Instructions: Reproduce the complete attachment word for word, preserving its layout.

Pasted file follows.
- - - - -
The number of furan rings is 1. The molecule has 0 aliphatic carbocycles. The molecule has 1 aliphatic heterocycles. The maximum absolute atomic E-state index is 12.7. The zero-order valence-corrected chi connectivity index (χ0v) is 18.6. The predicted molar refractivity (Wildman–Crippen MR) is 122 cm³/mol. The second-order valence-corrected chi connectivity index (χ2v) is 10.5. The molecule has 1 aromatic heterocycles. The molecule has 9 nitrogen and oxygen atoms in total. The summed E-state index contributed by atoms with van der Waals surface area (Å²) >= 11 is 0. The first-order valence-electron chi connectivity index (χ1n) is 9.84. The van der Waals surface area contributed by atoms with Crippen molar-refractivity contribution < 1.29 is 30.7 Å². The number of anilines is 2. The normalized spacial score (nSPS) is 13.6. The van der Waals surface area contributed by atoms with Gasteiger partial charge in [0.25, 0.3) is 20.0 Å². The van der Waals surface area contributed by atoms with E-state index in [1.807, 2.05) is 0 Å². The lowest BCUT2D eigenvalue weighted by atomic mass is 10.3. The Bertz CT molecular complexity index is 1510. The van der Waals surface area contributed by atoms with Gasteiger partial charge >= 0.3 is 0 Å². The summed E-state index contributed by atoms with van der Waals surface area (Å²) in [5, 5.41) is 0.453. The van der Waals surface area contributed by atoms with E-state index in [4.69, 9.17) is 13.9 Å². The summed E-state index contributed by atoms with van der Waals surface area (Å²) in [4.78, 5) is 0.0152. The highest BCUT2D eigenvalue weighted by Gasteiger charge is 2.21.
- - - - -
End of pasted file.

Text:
The number of furan rings is 1. The molecule has 0 aliphatic carbocycles. The molecule has 1 aliphatic heterocycles. The maximum absolute atomic E-state index is 12.7. The zero-order valence-corrected chi connectivity index (χ0v) is 18.6. The predicted molar refractivity (Wildman–Crippen MR) is 122 cm³/mol. The second-order valence-corrected chi connectivity index (χ2v) is 10.5. The molecule has 1 aromatic heterocycles. The molecule has 9 nitrogen and oxygen atoms in total. The summed E-state index contributed by atoms with van der Waals surface area (Å²) >= 11 is 0. The first-order valence-electron chi connectivity index (χ1n) is 9.84. The van der Waals surface area contributed by atoms with Crippen molar-refractivity contribution < 1.29 is 30.7 Å². The number of anilines is 2. The normalized spacial score (nSPS) is 13.6. The van der Waals surface area contributed by atoms with Gasteiger partial charge in [0.25, 0.3) is 20.0 Å². The van der Waals surface area contributed by atoms with E-state index in [1.807, 2.05) is 0 Å². The lowest BCUT2D eigenvalue weighted by atomic mass is 10.3. The Bertz CT molecular complexity index is 1510. The van der Waals surface area contributed by atoms with Gasteiger partial charge >= 0.3 is 0 Å². The summed E-state index contributed by atoms with van der Waals surface area (Å²) in [5, 5.41) is 0.453. The van der Waals surface area contributed by atoms with E-state index in [4.69, 9.17) is 13.9 Å². The summed E-state index contributed by atoms with van der Waals surface area (Å²) in [4.78, 5) is 0.0152. The highest BCUT2D eigenvalue weighted by Gasteiger charge is 2.21.